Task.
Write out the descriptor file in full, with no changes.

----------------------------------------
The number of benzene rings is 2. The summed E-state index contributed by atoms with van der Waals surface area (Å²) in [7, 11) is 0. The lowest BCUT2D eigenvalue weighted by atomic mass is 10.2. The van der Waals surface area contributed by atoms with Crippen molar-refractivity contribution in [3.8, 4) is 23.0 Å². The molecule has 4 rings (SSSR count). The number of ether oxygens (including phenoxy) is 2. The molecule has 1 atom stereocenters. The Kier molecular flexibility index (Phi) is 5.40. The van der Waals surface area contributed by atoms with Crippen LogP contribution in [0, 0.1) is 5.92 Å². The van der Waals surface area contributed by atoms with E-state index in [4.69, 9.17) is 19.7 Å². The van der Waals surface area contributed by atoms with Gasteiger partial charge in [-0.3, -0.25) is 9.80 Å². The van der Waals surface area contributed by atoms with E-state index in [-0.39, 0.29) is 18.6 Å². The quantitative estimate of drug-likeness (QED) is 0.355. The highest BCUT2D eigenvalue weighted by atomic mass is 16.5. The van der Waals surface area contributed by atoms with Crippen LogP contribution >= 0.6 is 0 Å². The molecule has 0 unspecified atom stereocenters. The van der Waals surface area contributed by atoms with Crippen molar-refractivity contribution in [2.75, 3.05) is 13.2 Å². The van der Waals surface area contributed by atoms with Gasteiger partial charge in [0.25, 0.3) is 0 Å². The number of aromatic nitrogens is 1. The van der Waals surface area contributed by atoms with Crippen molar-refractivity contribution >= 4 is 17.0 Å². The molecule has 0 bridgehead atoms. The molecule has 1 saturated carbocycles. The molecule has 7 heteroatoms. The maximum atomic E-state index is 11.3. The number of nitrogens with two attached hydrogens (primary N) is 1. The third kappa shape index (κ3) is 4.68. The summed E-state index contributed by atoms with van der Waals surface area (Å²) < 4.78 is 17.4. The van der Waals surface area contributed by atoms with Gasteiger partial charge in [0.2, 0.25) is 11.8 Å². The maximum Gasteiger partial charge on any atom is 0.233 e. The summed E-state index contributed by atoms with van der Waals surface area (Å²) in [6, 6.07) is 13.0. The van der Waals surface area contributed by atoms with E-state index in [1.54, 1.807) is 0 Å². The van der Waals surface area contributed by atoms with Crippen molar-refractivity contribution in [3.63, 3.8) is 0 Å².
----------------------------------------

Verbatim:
The number of benzene rings is 2. The summed E-state index contributed by atoms with van der Waals surface area (Å²) in [7, 11) is 0. The lowest BCUT2D eigenvalue weighted by atomic mass is 10.2. The van der Waals surface area contributed by atoms with Crippen molar-refractivity contribution in [3.8, 4) is 23.0 Å². The molecule has 4 rings (SSSR count). The number of ether oxygens (including phenoxy) is 2. The molecule has 1 atom stereocenters. The Kier molecular flexibility index (Phi) is 5.40. The van der Waals surface area contributed by atoms with Crippen LogP contribution in [0, 0.1) is 5.92 Å². The van der Waals surface area contributed by atoms with E-state index in [4.69, 9.17) is 19.7 Å². The van der Waals surface area contributed by atoms with Gasteiger partial charge in [-0.3, -0.25) is 9.80 Å². The van der Waals surface area contributed by atoms with E-state index in [-0.39, 0.29) is 18.6 Å². The quantitative estimate of drug-likeness (QED) is 0.355. The highest BCUT2D eigenvalue weighted by atomic mass is 16.5. The van der Waals surface area contributed by atoms with Crippen LogP contribution >= 0.6 is 0 Å². The molecule has 0 unspecified atom stereocenters. The van der Waals surface area contributed by atoms with Crippen molar-refractivity contribution in [2.75, 3.05) is 13.2 Å². The van der Waals surface area contributed by atoms with Gasteiger partial charge in [0.25, 0.3) is 0 Å². The number of aromatic nitrogens is 1. The van der Waals surface area contributed by atoms with Crippen molar-refractivity contribution >= 4 is 17.0 Å². The molecule has 0 bridgehead atoms. The molecule has 1 saturated carbocycles. The molecule has 7 heteroatoms. The maximum atomic E-state index is 11.3. The number of nitrogens with two attached hydrogens (primary N) is 1. The third kappa shape index (κ3) is 4.68. The summed E-state index contributed by atoms with van der Waals surface area (Å²) < 4.78 is 17.4. The van der Waals surface area contributed by atoms with Gasteiger partial charge in [0.2, 0.25) is 11.8 Å². The maximum Gasteiger partial charge on any atom is 0.233 e. The summed E-state index contributed by atoms with van der Waals surface area (Å²) in [6, 6.07) is 13.0. The van der Waals surface area contributed by atoms with E-state index in [1.54, 1.807) is 0 Å². The van der Waals surface area contributed by atoms with Crippen molar-refractivity contribution in [3.63, 3.8) is 0 Å².